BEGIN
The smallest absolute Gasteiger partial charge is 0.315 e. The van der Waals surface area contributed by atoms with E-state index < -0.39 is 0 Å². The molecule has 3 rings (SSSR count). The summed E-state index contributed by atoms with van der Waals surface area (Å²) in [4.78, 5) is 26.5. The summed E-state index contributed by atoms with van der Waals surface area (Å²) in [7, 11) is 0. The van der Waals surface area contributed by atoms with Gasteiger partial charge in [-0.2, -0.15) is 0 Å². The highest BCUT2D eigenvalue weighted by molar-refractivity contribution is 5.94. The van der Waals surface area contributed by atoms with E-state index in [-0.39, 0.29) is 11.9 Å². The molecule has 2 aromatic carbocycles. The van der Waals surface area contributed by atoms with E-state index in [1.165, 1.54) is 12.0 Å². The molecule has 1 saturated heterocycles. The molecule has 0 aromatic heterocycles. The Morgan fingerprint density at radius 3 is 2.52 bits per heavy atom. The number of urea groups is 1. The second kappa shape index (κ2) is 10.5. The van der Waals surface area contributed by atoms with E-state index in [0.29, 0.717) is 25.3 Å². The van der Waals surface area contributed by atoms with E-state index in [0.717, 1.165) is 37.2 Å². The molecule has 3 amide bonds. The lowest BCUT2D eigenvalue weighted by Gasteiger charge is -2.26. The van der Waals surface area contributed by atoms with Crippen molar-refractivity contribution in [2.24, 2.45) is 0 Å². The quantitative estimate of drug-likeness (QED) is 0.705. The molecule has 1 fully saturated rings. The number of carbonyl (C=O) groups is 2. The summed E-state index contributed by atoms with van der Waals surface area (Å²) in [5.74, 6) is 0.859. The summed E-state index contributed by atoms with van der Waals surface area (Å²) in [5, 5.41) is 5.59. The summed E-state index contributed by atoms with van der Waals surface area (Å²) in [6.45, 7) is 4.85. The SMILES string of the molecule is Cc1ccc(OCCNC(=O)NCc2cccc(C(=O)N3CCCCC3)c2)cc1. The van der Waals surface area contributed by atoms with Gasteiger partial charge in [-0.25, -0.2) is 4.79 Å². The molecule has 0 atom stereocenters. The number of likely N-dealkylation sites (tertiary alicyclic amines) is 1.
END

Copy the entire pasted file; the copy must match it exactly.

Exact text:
The smallest absolute Gasteiger partial charge is 0.315 e. The van der Waals surface area contributed by atoms with E-state index < -0.39 is 0 Å². The molecule has 3 rings (SSSR count). The summed E-state index contributed by atoms with van der Waals surface area (Å²) in [4.78, 5) is 26.5. The summed E-state index contributed by atoms with van der Waals surface area (Å²) in [7, 11) is 0. The van der Waals surface area contributed by atoms with Gasteiger partial charge in [-0.2, -0.15) is 0 Å². The highest BCUT2D eigenvalue weighted by molar-refractivity contribution is 5.94. The van der Waals surface area contributed by atoms with E-state index in [-0.39, 0.29) is 11.9 Å². The molecule has 2 aromatic carbocycles. The van der Waals surface area contributed by atoms with E-state index in [1.165, 1.54) is 12.0 Å². The molecule has 1 saturated heterocycles. The molecule has 0 aromatic heterocycles. The Morgan fingerprint density at radius 3 is 2.52 bits per heavy atom. The number of urea groups is 1. The second kappa shape index (κ2) is 10.5. The van der Waals surface area contributed by atoms with E-state index in [0.29, 0.717) is 25.3 Å². The van der Waals surface area contributed by atoms with E-state index in [0.717, 1.165) is 37.2 Å². The molecule has 3 amide bonds. The lowest BCUT2D eigenvalue weighted by Gasteiger charge is -2.26. The van der Waals surface area contributed by atoms with Crippen molar-refractivity contribution in [2.24, 2.45) is 0 Å². The quantitative estimate of drug-likeness (QED) is 0.705. The molecule has 1 fully saturated rings. The number of carbonyl (C=O) groups is 2. The summed E-state index contributed by atoms with van der Waals surface area (Å²) in [5.74, 6) is 0.859. The summed E-state index contributed by atoms with van der Waals surface area (Å²) in [5, 5.41) is 5.59. The summed E-state index contributed by atoms with van der Waals surface area (Å²) in [6.45, 7) is 4.85. The SMILES string of the molecule is Cc1ccc(OCCNC(=O)NCc2cccc(C(=O)N3CCCCC3)c2)cc1. The van der Waals surface area contributed by atoms with Gasteiger partial charge in [-0.25, -0.2) is 4.79 Å². The molecule has 0 atom stereocenters. The number of likely N-dealkylation sites (tertiary alicyclic amines) is 1.